Six days a week for two hours each day, Simão can be found refining his skills or training new ones. When he is not in school (Simão is currently in his first year of college studying accounting and management) he trains for an extra half hour each day. Some days he trains at the gym in Namibe, however, because the gym is owned by a school and is often overcrowded, he often finds himself outside, training on the sandy beach just five minutes from his home. “It’s empty and free all the time,” Simão said. 

He makes it look easy, throwing double backs in combination on the sand, as if that’s what most people do when they go to the beach. Still, there is no fear. “My friends say I’m not human,” Simão joked. 

He enjoys performing double pikes the most, a skill he describes as “beautiful, yet easy.” But to avoid training becoming monotonous, Simão pushes himself to learn new skills, often looking online for inspiration. He idolizes the tumbling and trampoline gymnasts from Russia, Denmark, and Portugal, as well as Elliott Browne and Kristof Willerton from Great Britain. 

Simão isn’t afraid to dream big. One of his biggest goals is to learn a triple tuck and a standing double back. He dreams of being the best tumbler Africa has ever seen—and someday maybe even the best in the whole world. But for now he’s staying present in the moment and is focused on winning an individual medal at the African Championships.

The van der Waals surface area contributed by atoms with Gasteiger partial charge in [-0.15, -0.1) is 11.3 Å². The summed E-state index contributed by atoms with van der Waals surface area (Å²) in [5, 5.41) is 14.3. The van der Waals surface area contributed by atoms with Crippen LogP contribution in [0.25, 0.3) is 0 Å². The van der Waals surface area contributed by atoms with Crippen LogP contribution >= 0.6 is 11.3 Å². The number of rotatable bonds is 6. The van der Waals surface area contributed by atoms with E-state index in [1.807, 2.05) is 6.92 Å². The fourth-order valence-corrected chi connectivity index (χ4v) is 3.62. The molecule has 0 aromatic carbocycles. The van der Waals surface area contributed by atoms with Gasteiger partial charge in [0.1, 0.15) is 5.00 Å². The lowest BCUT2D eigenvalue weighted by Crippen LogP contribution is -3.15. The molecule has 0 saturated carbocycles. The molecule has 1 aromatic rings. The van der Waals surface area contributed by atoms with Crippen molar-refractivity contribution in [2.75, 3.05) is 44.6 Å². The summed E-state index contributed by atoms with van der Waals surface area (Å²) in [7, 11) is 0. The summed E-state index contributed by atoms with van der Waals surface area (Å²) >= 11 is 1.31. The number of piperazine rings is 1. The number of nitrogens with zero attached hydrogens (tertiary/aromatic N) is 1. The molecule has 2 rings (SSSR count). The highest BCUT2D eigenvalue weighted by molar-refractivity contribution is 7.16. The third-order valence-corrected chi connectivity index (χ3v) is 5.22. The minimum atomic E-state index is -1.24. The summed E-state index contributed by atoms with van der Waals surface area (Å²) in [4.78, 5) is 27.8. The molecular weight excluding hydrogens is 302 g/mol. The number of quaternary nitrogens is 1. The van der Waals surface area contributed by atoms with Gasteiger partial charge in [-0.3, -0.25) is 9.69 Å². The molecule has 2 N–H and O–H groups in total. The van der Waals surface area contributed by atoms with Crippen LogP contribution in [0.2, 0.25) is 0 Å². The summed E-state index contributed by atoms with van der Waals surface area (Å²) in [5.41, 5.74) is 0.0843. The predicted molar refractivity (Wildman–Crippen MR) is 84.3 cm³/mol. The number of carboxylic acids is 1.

In Angola, opportunities to compete are far and few between. Simão typically only competes four times a year, with his first competition of the year scheduled for January 14, however, the COVID-19 pandemic has limited his opportunities even moreso. 

Financial support is another major obstacle for gymnasts all over Africa. On top of not having proper coaching and a facility to train safely, Simão recalls many days when he would travel to competitions without having enough food to eat. His club simply cannot afford to support him. 

Petro de Luanda, a gymnastics club in the nation’s capital, is Simão’s greatest opportunity for growth. Although still very limited, the club has more resources to offer such as paying for his travel to the National Championships and access to a team of coaches if needed.